The U.S. Equestrian Federation today announced it has rescinded the show licenses it awarded to the new World Equestrian Center in Ocala for its 2021 “Winter Spectacular,” leaving the lavish facility with a 12-week schedule offering $4 million in purses and prize money–as well as free stalls–under the auspices of the National Snaffle Bit Association.

In a letter to USEF members, CEO Bill Moroney stated that combining USEF and NSBA shows in the same 12-week series “is confusing to participants and officials, and most importantly, jeopardizes horse and human safety and welfare,” adding that under the circumstances, “USEF has no choice but to withdraw” the licenses.

The FEI had given permission to WEC to offer two recognized shows in January and hold the USA’s only Nations Cup that is a qualifier for the autumn finals in Barcelona. No other U.S. facility made a bid to stage that competition, but USEF “will not be granting a license” for it and said the FEI will make the final decision on the event.

WEC is eight miles from the HITS showgrounds, where competitions have been run for years, which meant WEC’s request for 12 weeks of shows created a mileage conflict under the licensing rules. WEC chose to apply for competition approval through the mileage exemption process.

Roby Roberts, whose family built WEC, was puzzled by the USEF reference to safety, noting there have been no major incidents in connection with shows at the WEC facility in Ohio.

The mention of safety goes back to 2012, when an FEI rule was introduced making FEI athletes, horses and officials ineligible to take part in a sanctioned international or national competition within six months after participating in an unsanctioned competition.

As FEI general counsel Lisa Lazarus explained at the time, “the FEI has no way of safeguarding the welfare of horses and athletes participating in such events, or of protecting the integrity of the events. The same may be true at the national level if a national event is conducted outside national rules and with the express objection of the National Federation.”

Lazarus, who is now the counsel for WEC, observed in 2012, “Local events do not come within the scope of this rule so long as the National Federation does not expressly object to them. The FEI will rely on the National Federations to bring any national or local events that they have concerns about to the FEI’s attention.”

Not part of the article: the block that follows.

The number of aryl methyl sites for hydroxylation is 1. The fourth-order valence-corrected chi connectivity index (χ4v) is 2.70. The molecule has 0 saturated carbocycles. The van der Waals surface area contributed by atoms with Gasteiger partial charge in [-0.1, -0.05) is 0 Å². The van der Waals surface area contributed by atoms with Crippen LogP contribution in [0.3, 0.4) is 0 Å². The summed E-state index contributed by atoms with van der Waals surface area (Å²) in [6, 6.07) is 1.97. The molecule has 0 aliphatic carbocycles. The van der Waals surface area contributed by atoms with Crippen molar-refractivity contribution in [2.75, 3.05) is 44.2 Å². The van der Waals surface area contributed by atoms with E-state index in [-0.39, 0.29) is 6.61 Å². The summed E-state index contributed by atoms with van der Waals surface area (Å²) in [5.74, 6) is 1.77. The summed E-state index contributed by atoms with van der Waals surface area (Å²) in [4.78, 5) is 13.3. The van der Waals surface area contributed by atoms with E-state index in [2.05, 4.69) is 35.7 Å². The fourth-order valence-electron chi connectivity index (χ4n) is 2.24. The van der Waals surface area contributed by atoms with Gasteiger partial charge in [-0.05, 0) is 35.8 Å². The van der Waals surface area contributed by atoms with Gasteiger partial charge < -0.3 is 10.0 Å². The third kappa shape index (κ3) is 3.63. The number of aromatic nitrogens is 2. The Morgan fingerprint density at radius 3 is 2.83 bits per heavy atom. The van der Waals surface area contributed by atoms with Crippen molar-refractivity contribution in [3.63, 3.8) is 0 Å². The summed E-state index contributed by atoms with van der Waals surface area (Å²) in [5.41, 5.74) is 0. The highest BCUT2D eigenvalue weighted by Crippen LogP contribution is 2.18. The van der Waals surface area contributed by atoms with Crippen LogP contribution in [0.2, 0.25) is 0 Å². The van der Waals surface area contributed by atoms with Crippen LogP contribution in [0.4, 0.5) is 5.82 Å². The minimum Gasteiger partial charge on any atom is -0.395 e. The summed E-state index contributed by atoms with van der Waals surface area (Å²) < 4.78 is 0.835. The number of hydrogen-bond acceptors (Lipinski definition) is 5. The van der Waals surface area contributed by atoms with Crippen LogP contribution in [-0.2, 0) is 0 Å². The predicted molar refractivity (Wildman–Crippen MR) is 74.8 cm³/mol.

The USEF letter states that it has notified FEI that the WEC shows are unauthorized and adds, “Presumably, the FEI will also decide whether it will apply its unsanctioned event rule.”

The FEI has taken note of the USEF position on WEC and will discuss the matter at its board meeting next week.

The WEC venue is unique, with a stadium, climate-controlled indoor arenas, a cross-country course and a 5-star hotel on the premises, along with shopping and restaurants served by a culinary staff of 180. In an exclusive interview with, Roby wouldn’t confirm rumors that the facility cost more than $500 million, simply saying that to his family, “it’s priceless.”

Despite the loss of the USEF dates, he said there are no plans to sue the federation.
“What we’re fighting for is just to leave us and the members alone. Let the members do what they want,” he said.

Of the USEF, he added, “I think they’re looking at it wrong. I would look at it as bringing more people into the sport and have them have an option. Then both would grow.”

He noted WEC needs to run a full complement of 12 shows. “We can’t survive on three shows,” he commented, adding that a USEF offering of B shows wouldn’t work because the facility was built for AA shows.

While he did note that for competing in an unsanctioned show, “They could possibly suspend you. You’d have to go before a tribunal. But there’s never been a mass suspension across the board. Before they suspend anybody, I think they would look at, `Did you go to a safe horse show, who is it run by, who’s the federation.’”

In terms of the Nations Cup, he said, “I look at that as doing something for the industry.” Although it would have been costly for WEC, “We would love to put it on and we would have done an amazing job to showcase the U.S. in a way that would be good for the United States. I think it’s crazy they’re taking that away from all the FEI people. It doesn’t make any sense to me.”

Citing “a show of good faith and effort to work with the Federation,” Roby said, an updated schedule and prizelist to be released by Nov. 16 will offer $4 million in prizes and prize money, with the difference made up by free stalls (not including tack or equipment) and spreading prize money throughout the different levels of showing, rather than on specific classes.

The changes mean that $250,000 originally slated for a grand prix in week 12, which would have conflicted with HITS $1 million grand prix, will not be offered.
Does he think there’s a chance that WEC and USEF will ever be able to get together?

“Our door is always open,” he said. “We’re never going to burn a bridge. We’re looking at this as a long-term plan for the horse community as a whole.”